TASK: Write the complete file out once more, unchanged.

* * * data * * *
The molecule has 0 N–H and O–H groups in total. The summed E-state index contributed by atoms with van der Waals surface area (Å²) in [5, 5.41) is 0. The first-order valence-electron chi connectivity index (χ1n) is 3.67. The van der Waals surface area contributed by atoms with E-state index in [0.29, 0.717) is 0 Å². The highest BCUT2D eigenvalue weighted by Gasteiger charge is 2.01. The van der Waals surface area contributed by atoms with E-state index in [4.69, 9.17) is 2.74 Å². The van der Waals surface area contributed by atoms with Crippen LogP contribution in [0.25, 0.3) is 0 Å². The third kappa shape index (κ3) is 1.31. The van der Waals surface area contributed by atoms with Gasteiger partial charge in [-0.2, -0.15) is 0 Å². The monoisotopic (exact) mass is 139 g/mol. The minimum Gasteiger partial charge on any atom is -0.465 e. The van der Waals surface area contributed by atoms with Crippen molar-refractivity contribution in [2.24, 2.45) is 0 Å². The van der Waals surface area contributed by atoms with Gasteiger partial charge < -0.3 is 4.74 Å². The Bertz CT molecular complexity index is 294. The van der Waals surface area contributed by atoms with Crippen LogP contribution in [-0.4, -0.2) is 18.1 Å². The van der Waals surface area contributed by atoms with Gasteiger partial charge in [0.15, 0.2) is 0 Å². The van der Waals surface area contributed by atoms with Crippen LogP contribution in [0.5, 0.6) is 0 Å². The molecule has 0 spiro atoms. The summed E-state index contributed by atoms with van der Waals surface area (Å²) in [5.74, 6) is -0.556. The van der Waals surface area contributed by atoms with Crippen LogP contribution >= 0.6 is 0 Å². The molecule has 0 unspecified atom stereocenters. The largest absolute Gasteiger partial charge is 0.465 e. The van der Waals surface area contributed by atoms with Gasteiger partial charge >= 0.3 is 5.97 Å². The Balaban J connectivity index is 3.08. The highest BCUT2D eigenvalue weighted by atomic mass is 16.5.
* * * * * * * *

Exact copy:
The molecule has 0 N–H and O–H groups in total. The summed E-state index contributed by atoms with van der Waals surface area (Å²) in [5, 5.41) is 0. The first-order valence-electron chi connectivity index (χ1n) is 3.67. The van der Waals surface area contributed by atoms with E-state index in [0.29, 0.717) is 0 Å². The highest BCUT2D eigenvalue weighted by Gasteiger charge is 2.01. The van der Waals surface area contributed by atoms with E-state index in [4.69, 9.17) is 2.74 Å². The van der Waals surface area contributed by atoms with Crippen LogP contribution in [0.25, 0.3) is 0 Å². The third kappa shape index (κ3) is 1.31. The van der Waals surface area contributed by atoms with Gasteiger partial charge in [-0.2, -0.15) is 0 Å². The monoisotopic (exact) mass is 139 g/mol. The minimum Gasteiger partial charge on any atom is -0.465 e. The van der Waals surface area contributed by atoms with Crippen molar-refractivity contribution in [2.24, 2.45) is 0 Å². The van der Waals surface area contributed by atoms with Gasteiger partial charge < -0.3 is 4.74 Å². The Bertz CT molecular complexity index is 294. The van der Waals surface area contributed by atoms with Crippen LogP contribution in [-0.4, -0.2) is 18.1 Å². The van der Waals surface area contributed by atoms with Gasteiger partial charge in [0.15, 0.2) is 0 Å². The van der Waals surface area contributed by atoms with Crippen LogP contribution in [0.5, 0.6) is 0 Å². The molecule has 0 spiro atoms. The summed E-state index contributed by atoms with van der Waals surface area (Å²) in [5.74, 6) is -0.556. The van der Waals surface area contributed by atoms with Crippen LogP contribution >= 0.6 is 0 Å². The molecule has 0 unspecified atom stereocenters. The largest absolute Gasteiger partial charge is 0.465 e. The van der Waals surface area contributed by atoms with Gasteiger partial charge >= 0.3 is 5.97 Å². The Balaban J connectivity index is 3.08. The highest BCUT2D eigenvalue weighted by atomic mass is 16.5.